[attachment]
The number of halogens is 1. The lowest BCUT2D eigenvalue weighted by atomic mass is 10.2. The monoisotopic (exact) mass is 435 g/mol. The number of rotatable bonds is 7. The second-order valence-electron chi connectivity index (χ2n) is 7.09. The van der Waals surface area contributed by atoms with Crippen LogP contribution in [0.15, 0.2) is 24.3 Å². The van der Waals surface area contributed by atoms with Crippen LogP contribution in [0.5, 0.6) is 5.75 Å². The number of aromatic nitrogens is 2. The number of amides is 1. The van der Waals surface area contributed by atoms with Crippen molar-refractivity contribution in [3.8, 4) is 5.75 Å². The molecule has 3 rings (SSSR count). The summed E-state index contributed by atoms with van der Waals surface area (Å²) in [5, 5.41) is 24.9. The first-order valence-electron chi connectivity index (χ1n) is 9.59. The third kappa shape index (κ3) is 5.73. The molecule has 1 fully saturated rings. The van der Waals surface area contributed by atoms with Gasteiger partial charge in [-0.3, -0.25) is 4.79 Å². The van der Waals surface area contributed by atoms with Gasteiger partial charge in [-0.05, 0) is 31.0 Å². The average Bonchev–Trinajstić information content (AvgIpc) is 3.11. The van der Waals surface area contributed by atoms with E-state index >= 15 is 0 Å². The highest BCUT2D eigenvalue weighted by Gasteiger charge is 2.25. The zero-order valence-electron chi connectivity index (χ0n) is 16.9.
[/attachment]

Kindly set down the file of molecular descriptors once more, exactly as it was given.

The number of halogens is 1. The lowest BCUT2D eigenvalue weighted by atomic mass is 10.2. The monoisotopic (exact) mass is 435 g/mol. The number of rotatable bonds is 7. The second-order valence-electron chi connectivity index (χ2n) is 7.09. The van der Waals surface area contributed by atoms with Crippen LogP contribution in [0.15, 0.2) is 24.3 Å². The van der Waals surface area contributed by atoms with Crippen LogP contribution in [0.5, 0.6) is 5.75 Å². The number of aromatic nitrogens is 2. The number of amides is 1. The van der Waals surface area contributed by atoms with Crippen molar-refractivity contribution in [3.8, 4) is 5.75 Å². The molecule has 3 rings (SSSR count). The summed E-state index contributed by atoms with van der Waals surface area (Å²) in [5, 5.41) is 24.9. The first-order valence-electron chi connectivity index (χ1n) is 9.59. The third kappa shape index (κ3) is 5.73. The molecule has 1 fully saturated rings. The van der Waals surface area contributed by atoms with Gasteiger partial charge in [-0.3, -0.25) is 4.79 Å². The van der Waals surface area contributed by atoms with Gasteiger partial charge in [-0.05, 0) is 31.0 Å². The average Bonchev–Trinajstić information content (AvgIpc) is 3.11. The van der Waals surface area contributed by atoms with E-state index >= 15 is 0 Å². The highest BCUT2D eigenvalue weighted by Gasteiger charge is 2.25. The zero-order valence-electron chi connectivity index (χ0n) is 16.9.